We spent the festive period in France again this year. It always feels a little less, well, Christmas-y when we stay here (no pantomimes, no Noddy Holden screaming “It’s Chriiiiiiiiiiiiiiiiistmas” over the tannoys in Woolies…oh crikey, no more Woolies!). Members of my family braved the germs and randomness of air travel to make the journey down to be with us. Family gatherings were planned, and we braced ourselves for the inevitable linguistic fun…
Here’s the basic recipe: Take a Christmas get-together, add a generous amount of his family and a handful of mine. Throw in some nibbles, some drinks. Then watch as the mixture separates like oil and water – the English speakers on one side of the room, the French on the other. No matter how much you mix, stir and shake (and some valiant efforts were made on both sides), it doesn't take.
But I have found the key to successful bilingual entertaining, which I am prepared to divulge. The two keys actually. My secret weapons are…wait for it…Jenga and Uno. Jenga is a game of bricks that have to be removed and replaced on the top of the pile, without knocking said pile down in the process. Uno is a card game based on recognising colours and symbols. Both of them have been around for a while. I came across Jenga while still living in the UK, but Uno was discovered on a French terrasse, whiling away a long summer evening, night and into the early hours.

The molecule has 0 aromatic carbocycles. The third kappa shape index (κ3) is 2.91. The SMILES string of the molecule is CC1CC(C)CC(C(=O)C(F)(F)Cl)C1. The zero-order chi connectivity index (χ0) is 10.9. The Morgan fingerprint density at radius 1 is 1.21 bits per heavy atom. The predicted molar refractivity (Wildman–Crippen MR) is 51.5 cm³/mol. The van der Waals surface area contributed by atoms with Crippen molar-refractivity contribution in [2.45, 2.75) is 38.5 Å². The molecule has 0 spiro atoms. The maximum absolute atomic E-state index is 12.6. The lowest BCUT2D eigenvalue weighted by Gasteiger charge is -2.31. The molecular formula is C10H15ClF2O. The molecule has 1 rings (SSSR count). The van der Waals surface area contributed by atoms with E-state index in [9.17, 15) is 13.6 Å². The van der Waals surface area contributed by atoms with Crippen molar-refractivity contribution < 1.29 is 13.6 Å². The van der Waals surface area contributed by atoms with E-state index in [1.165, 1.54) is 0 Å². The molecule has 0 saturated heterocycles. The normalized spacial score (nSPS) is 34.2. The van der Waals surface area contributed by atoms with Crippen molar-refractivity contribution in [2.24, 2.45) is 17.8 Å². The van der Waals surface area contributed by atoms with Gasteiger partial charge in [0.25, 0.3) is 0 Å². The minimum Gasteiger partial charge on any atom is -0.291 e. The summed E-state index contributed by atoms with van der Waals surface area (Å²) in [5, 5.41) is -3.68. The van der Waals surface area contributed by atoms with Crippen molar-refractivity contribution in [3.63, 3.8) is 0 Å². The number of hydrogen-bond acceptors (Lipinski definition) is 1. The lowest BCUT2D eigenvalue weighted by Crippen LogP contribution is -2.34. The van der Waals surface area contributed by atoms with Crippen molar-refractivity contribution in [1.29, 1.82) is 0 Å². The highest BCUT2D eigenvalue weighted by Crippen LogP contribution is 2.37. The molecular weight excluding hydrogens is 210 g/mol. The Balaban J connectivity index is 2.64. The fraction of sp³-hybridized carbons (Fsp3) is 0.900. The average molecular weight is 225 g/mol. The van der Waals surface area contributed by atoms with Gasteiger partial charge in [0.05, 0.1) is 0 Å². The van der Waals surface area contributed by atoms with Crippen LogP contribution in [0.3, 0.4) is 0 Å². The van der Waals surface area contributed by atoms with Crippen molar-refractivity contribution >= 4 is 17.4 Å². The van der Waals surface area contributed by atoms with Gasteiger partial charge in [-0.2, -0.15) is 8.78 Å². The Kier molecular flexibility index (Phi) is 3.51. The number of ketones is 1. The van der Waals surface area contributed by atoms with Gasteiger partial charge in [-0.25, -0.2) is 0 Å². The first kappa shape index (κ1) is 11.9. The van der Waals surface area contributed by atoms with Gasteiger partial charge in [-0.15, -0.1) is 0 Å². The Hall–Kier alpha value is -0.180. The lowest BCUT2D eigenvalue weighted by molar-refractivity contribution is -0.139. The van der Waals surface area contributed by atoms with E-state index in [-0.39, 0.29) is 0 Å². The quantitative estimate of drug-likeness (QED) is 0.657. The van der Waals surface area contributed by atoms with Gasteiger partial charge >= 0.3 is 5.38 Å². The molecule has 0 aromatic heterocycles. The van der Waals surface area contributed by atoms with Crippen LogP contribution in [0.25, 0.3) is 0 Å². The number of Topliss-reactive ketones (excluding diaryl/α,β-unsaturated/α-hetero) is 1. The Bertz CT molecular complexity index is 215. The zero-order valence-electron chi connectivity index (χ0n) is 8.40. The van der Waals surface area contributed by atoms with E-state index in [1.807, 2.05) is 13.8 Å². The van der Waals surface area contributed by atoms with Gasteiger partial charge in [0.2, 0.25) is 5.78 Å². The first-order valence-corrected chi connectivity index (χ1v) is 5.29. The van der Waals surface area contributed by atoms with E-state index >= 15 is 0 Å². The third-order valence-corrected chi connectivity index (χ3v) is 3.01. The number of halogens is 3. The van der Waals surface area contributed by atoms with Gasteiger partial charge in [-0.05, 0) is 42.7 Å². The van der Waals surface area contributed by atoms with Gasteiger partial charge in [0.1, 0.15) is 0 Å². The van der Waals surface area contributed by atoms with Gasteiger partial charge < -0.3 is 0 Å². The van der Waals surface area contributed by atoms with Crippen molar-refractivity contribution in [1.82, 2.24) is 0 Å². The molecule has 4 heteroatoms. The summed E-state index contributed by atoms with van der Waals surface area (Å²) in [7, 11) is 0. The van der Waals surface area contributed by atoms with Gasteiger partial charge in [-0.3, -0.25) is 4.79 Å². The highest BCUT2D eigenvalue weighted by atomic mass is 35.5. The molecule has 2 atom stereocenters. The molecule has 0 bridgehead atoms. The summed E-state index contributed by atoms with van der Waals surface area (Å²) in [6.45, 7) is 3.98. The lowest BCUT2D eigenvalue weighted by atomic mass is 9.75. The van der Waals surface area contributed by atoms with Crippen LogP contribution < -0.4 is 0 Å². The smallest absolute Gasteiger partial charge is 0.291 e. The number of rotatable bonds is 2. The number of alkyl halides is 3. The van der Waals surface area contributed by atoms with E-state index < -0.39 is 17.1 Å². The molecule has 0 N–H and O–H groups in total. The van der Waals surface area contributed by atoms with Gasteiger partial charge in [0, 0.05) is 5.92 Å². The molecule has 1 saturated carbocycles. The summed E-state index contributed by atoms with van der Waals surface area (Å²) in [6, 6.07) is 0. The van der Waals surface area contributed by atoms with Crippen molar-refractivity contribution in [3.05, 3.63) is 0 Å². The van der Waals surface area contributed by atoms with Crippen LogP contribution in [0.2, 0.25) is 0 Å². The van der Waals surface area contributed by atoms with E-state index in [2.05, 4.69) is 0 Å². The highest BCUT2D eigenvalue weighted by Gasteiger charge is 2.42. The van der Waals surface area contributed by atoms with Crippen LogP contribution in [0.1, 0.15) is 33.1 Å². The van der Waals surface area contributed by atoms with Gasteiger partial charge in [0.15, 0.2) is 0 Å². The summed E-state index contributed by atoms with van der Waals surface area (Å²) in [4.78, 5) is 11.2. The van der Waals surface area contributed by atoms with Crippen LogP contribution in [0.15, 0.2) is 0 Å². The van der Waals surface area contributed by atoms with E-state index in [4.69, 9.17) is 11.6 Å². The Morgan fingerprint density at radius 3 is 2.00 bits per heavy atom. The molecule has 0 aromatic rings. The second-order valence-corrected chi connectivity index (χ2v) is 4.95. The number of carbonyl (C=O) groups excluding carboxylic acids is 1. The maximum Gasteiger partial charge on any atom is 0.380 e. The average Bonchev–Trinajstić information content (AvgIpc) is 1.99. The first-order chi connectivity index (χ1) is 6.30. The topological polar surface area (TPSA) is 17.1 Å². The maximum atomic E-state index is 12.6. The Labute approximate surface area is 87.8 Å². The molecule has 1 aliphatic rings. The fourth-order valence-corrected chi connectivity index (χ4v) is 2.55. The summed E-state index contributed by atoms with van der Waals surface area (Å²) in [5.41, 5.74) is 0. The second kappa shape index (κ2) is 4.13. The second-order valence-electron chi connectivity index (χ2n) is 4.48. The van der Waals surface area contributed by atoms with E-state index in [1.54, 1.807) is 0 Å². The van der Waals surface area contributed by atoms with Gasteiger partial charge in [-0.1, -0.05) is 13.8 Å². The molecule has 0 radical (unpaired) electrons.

So I doubt that these games were invented for families such as ours, but it’s as good as. Regardless of age, language and degree of inebriation, anyone can take part and genuinely have a good time. The rules are straightforward and we all get caught up in the infectious fun that simple games can create.
My favourite bit in these evenings? When you hear people saying simultaneously “Une seule main!!” and “You’re only allowed to use one hand” or “You didn’t say Uno!!” and “T’as pas dit Uno!!”, without understanding that they’re saying the same thing. Because they already know that they are.